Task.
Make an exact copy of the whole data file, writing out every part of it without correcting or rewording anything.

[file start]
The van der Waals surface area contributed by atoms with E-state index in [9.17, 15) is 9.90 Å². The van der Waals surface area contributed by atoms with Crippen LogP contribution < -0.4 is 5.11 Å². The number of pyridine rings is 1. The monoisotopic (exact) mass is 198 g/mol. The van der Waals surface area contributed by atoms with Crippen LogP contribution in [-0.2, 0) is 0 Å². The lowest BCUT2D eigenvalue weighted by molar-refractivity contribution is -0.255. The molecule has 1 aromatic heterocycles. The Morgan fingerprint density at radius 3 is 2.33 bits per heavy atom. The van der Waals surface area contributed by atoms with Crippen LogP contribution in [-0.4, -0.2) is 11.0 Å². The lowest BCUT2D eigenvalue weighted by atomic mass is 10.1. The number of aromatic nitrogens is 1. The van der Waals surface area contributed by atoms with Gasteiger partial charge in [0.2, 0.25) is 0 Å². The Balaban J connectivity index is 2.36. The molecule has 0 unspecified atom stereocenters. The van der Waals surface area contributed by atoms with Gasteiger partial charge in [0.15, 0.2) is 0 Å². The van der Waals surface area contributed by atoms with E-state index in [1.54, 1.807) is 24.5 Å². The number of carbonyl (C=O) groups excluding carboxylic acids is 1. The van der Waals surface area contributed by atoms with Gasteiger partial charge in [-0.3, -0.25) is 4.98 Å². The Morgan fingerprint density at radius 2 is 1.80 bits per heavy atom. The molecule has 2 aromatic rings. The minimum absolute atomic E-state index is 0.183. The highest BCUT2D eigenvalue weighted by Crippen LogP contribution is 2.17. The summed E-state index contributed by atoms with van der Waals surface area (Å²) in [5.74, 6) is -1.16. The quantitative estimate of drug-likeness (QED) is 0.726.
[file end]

The van der Waals surface area contributed by atoms with E-state index in [9.17, 15) is 9.90 Å². The van der Waals surface area contributed by atoms with Crippen LogP contribution < -0.4 is 5.11 Å². The number of pyridine rings is 1. The monoisotopic (exact) mass is 198 g/mol. The van der Waals surface area contributed by atoms with Crippen LogP contribution in [-0.2, 0) is 0 Å². The lowest BCUT2D eigenvalue weighted by molar-refractivity contribution is -0.255. The molecule has 1 aromatic heterocycles. The Morgan fingerprint density at radius 3 is 2.33 bits per heavy atom. The van der Waals surface area contributed by atoms with Crippen LogP contribution in [-0.4, -0.2) is 11.0 Å². The lowest BCUT2D eigenvalue weighted by atomic mass is 10.1. The number of aromatic nitrogens is 1. The van der Waals surface area contributed by atoms with Gasteiger partial charge in [0.2, 0.25) is 0 Å². The Balaban J connectivity index is 2.36. The molecule has 0 unspecified atom stereocenters. The van der Waals surface area contributed by atoms with Gasteiger partial charge in [0.15, 0.2) is 0 Å². The van der Waals surface area contributed by atoms with E-state index in [1.54, 1.807) is 24.5 Å². The number of carbonyl (C=O) groups excluding carboxylic acids is 1. The van der Waals surface area contributed by atoms with Gasteiger partial charge in [-0.3, -0.25) is 4.98 Å². The Morgan fingerprint density at radius 2 is 1.80 bits per heavy atom. The molecule has 2 aromatic rings. The minimum absolute atomic E-state index is 0.183. The highest BCUT2D eigenvalue weighted by Crippen LogP contribution is 2.17. The summed E-state index contributed by atoms with van der Waals surface area (Å²) in [5.74, 6) is -1.16. The quantitative estimate of drug-likeness (QED) is 0.726.